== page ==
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Suspect never lived at home raided by police

Suspect in NW Jax shooting sent letters to half-brother living at man's house

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JACKSONVILLE, Fla. – The arrest of a person of interest in a deadly shooting that killed three people last Sunday made one northwest Jacksonville man livid, because his house was a target of police leading up to the arrest.

Prior to 21-year-old David Anderson’s arrest after a standoff with the Jacksonville Sheriff’s Office SWAT team Wednesday morning, police raided another northwest Jacksonville home where Anderson was listed as a resident.

Hours before Anderson surrendered to police, they raided the home of Richard White, who lives at an address Anderson had listed as living at when he was released from jail for a previous conviction. 

When police went to the house where Anderson was listed as a resident, White told them that Anderson never lived there, but  that Anderson’s 6-year-old half-brother does. Now, White said he is upset with the scrutiny to his home.

White said police surrounded his house around 7 a.m. Wednesday morning.

“I’m here at this house with police pointing guns at me, saying they think David Anderson is here because the curtains are moving and it’s him moving the curtain,” White said. “He’s (Anderson’s half-brother) looking out seeing people. When he wakes me up, I see what’s happening, (and) there’s guns pointing at me.”

The link between White and Anderson comes because White said he raised three of Anderson’s brothers over the years. White told News4Jax he was their legal guardian, and he currently still has legal custody of Anderson’s half-brother.

White never had custody of Anderson at any time, and said he has never lived with him. White said he isn’t sure why authorities assumed Anderson was at his home.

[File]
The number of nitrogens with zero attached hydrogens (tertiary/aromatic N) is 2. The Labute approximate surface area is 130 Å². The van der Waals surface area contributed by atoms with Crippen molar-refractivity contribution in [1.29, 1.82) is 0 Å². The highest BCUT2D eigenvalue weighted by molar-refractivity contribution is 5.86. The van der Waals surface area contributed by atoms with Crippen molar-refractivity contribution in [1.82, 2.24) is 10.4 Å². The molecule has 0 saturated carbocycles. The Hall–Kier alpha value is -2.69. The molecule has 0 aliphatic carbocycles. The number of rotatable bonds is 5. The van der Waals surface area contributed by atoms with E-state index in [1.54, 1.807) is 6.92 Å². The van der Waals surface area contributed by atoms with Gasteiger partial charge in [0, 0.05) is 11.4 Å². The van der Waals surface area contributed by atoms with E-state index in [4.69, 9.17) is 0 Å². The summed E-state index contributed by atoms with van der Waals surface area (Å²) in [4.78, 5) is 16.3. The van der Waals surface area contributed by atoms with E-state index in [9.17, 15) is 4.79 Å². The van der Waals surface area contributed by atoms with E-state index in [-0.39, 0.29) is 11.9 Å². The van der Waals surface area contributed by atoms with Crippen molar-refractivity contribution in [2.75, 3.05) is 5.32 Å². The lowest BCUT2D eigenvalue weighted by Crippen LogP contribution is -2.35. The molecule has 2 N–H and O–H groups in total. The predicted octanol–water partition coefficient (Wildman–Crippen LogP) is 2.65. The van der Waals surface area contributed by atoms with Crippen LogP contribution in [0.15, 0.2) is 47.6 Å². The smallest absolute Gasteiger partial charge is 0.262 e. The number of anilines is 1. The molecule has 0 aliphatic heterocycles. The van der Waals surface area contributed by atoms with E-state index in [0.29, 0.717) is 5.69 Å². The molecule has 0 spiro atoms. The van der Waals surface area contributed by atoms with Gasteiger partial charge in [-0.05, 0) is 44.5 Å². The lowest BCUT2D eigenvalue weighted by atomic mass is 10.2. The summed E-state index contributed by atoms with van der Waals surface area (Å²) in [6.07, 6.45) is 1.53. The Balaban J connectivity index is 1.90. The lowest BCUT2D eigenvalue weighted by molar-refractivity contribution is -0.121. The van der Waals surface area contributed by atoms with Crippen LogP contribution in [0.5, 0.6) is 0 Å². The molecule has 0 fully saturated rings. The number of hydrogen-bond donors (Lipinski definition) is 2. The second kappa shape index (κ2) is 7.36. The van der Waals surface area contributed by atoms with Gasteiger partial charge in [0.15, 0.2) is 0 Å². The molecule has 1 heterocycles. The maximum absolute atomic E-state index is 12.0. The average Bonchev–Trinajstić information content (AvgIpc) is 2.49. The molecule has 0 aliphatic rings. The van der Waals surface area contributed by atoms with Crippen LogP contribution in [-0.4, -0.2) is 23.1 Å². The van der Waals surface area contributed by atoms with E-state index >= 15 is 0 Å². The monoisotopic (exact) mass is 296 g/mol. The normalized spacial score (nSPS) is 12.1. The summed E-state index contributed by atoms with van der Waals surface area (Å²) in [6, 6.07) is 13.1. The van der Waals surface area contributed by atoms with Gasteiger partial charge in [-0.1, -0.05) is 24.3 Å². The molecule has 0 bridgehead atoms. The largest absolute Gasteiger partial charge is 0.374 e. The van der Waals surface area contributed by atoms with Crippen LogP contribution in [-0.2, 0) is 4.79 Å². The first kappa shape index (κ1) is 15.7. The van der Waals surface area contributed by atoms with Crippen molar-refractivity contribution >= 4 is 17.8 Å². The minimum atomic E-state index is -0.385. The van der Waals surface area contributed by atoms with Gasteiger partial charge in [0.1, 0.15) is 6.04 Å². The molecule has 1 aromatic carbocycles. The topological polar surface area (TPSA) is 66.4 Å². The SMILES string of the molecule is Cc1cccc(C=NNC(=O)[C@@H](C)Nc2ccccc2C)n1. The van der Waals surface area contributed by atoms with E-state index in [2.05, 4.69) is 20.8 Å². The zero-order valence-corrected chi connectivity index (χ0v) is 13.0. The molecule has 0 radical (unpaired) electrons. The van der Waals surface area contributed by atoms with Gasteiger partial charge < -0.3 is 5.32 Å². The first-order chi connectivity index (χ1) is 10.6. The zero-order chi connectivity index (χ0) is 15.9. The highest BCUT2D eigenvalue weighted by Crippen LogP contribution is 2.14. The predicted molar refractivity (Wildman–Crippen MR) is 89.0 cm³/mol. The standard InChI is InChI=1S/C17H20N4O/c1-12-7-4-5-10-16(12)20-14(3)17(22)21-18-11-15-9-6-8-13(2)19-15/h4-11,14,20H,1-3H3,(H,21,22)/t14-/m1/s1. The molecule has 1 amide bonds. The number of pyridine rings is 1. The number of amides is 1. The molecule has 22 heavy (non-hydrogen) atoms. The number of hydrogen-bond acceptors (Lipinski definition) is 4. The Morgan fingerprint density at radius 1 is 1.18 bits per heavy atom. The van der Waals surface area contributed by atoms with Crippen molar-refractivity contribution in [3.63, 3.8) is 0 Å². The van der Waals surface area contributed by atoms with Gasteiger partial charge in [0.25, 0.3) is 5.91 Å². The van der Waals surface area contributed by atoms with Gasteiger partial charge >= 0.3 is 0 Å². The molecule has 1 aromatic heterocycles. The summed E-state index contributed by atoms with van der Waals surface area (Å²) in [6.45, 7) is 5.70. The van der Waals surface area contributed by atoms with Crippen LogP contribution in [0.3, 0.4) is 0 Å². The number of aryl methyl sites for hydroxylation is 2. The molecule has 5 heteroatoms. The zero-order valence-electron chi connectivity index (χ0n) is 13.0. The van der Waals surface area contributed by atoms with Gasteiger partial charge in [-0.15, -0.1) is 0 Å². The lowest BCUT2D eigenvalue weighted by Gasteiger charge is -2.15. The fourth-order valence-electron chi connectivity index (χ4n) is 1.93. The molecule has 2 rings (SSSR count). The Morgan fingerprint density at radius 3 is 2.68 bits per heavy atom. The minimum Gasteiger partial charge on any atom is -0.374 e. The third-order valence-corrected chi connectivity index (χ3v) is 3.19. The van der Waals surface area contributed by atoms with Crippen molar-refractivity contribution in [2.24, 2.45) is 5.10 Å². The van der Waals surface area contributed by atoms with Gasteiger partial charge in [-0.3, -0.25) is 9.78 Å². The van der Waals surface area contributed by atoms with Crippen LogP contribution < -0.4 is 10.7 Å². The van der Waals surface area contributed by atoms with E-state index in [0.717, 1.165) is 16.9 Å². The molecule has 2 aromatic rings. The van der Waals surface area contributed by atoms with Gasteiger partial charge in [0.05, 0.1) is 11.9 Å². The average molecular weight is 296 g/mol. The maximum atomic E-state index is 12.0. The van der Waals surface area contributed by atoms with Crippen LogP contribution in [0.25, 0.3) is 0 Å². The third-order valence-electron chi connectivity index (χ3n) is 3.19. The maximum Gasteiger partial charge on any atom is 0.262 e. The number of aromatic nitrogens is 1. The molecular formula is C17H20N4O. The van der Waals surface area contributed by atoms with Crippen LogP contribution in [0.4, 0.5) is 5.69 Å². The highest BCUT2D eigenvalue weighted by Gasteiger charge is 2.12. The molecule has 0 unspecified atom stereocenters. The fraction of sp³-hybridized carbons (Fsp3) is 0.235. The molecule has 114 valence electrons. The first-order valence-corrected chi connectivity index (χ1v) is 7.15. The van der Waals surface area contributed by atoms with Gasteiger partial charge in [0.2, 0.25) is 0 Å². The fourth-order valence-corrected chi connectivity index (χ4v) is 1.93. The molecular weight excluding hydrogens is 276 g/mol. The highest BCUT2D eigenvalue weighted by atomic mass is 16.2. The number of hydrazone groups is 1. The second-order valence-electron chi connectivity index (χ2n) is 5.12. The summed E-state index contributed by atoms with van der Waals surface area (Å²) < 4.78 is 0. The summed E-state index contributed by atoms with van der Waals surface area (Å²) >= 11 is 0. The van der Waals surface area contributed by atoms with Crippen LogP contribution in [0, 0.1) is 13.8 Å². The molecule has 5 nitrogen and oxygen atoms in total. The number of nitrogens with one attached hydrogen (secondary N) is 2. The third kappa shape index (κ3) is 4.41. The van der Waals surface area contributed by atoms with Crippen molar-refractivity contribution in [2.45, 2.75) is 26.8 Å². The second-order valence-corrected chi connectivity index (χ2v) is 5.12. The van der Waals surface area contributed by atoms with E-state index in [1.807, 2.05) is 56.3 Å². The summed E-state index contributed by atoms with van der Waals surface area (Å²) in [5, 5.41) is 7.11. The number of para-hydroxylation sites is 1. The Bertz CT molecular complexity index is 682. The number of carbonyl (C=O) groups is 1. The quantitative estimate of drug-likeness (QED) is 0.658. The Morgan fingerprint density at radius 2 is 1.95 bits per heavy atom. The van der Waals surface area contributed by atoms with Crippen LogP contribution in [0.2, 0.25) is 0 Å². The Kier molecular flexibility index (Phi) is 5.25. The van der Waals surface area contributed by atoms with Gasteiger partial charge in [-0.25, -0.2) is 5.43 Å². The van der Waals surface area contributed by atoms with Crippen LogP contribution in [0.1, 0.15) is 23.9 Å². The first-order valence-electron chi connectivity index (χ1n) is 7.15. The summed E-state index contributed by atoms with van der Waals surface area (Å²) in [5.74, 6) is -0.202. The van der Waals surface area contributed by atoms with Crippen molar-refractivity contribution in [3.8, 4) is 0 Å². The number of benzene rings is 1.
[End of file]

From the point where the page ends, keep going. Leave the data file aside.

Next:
“Maybe because his brother stayed here? Maybe because he wrote letters? He’s never stayed here,” White said. 

Anderson sent letters to his brothers from jail while he was locked up for a previous felony.

When White’s home wound up on the news in connection with Anderson’s case, it upset him even further. He said his neighbors have all started to question if he was doing something wrong.

“My neighbors think I’m some kind of drug dealer or something,” White said. “This is my record, United States record. Airborne division. I worked on pershing missiles, nuclear missiles. I’ve done all this, and this is the first time I’ve had guns pointed at me by police in any country.”

When asked why he cared for some of Anderson’s siblings, but never Anderson, White said it was because Anderson was in the foster care system at the time when he would have taken custody.

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Specializes in Clay County issues, general assignment reporting and stories off the beaten path and anchors weekend evening newscasts.